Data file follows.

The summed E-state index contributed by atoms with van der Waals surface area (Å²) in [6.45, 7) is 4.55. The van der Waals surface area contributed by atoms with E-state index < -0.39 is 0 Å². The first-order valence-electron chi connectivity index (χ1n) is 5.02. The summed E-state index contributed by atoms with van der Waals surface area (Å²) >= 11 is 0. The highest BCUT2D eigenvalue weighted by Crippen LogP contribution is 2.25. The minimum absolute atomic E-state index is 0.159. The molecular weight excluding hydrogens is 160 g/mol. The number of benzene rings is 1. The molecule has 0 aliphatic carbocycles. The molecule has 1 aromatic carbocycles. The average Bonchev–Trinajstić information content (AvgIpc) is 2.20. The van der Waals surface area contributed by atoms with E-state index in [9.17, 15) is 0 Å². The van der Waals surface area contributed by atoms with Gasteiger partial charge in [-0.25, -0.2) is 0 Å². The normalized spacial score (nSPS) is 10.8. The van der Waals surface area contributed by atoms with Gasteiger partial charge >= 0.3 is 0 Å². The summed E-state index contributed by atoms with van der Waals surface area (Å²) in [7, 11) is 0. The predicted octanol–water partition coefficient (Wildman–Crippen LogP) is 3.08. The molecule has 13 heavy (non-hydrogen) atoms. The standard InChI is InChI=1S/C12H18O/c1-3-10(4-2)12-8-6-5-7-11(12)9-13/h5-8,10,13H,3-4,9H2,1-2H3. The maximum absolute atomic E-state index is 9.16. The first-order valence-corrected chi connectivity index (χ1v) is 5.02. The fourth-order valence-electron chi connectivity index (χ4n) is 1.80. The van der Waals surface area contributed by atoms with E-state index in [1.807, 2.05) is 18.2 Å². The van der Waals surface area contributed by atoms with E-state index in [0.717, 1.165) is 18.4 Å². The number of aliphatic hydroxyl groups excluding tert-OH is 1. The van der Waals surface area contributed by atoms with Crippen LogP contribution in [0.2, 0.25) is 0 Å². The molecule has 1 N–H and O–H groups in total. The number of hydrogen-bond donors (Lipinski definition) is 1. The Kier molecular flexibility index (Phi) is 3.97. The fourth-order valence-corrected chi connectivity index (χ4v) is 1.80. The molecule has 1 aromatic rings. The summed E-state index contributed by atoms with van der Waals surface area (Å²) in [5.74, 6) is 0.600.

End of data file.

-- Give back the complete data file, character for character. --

The summed E-state index contributed by atoms with van der Waals surface area (Å²) in [6.45, 7) is 4.55. The van der Waals surface area contributed by atoms with E-state index < -0.39 is 0 Å². The first-order valence-electron chi connectivity index (χ1n) is 5.02. The summed E-state index contributed by atoms with van der Waals surface area (Å²) >= 11 is 0. The highest BCUT2D eigenvalue weighted by Crippen LogP contribution is 2.25. The minimum absolute atomic E-state index is 0.159. The molecular weight excluding hydrogens is 160 g/mol. The number of benzene rings is 1. The molecule has 0 aliphatic carbocycles. The molecule has 1 aromatic carbocycles. The average Bonchev–Trinajstić information content (AvgIpc) is 2.20. The van der Waals surface area contributed by atoms with E-state index in [9.17, 15) is 0 Å². The van der Waals surface area contributed by atoms with Gasteiger partial charge in [-0.25, -0.2) is 0 Å². The normalized spacial score (nSPS) is 10.8. The van der Waals surface area contributed by atoms with Gasteiger partial charge >= 0.3 is 0 Å². The summed E-state index contributed by atoms with van der Waals surface area (Å²) in [7, 11) is 0. The predicted octanol–water partition coefficient (Wildman–Crippen LogP) is 3.08. The molecule has 13 heavy (non-hydrogen) atoms. The standard InChI is InChI=1S/C12H18O/c1-3-10(4-2)12-8-6-5-7-11(12)9-13/h5-8,10,13H,3-4,9H2,1-2H3. The maximum absolute atomic E-state index is 9.16. The first-order valence-corrected chi connectivity index (χ1v) is 5.02. The fourth-order valence-electron chi connectivity index (χ4n) is 1.80. The van der Waals surface area contributed by atoms with E-state index in [1.807, 2.05) is 18.2 Å². The van der Waals surface area contributed by atoms with E-state index in [0.717, 1.165) is 18.4 Å². The number of aliphatic hydroxyl groups excluding tert-OH is 1. The van der Waals surface area contributed by atoms with Crippen LogP contribution in [0.2, 0.25) is 0 Å². The molecule has 1 N–H and O–H groups in total. The number of hydrogen-bond donors (Lipinski definition) is 1. The Kier molecular flexibility index (Phi) is 3.97. The fourth-order valence-corrected chi connectivity index (χ4v) is 1.80. The molecule has 1 aromatic rings. The summed E-state index contributed by atoms with van der Waals surface area (Å²) in [5.74, 6) is 0.600.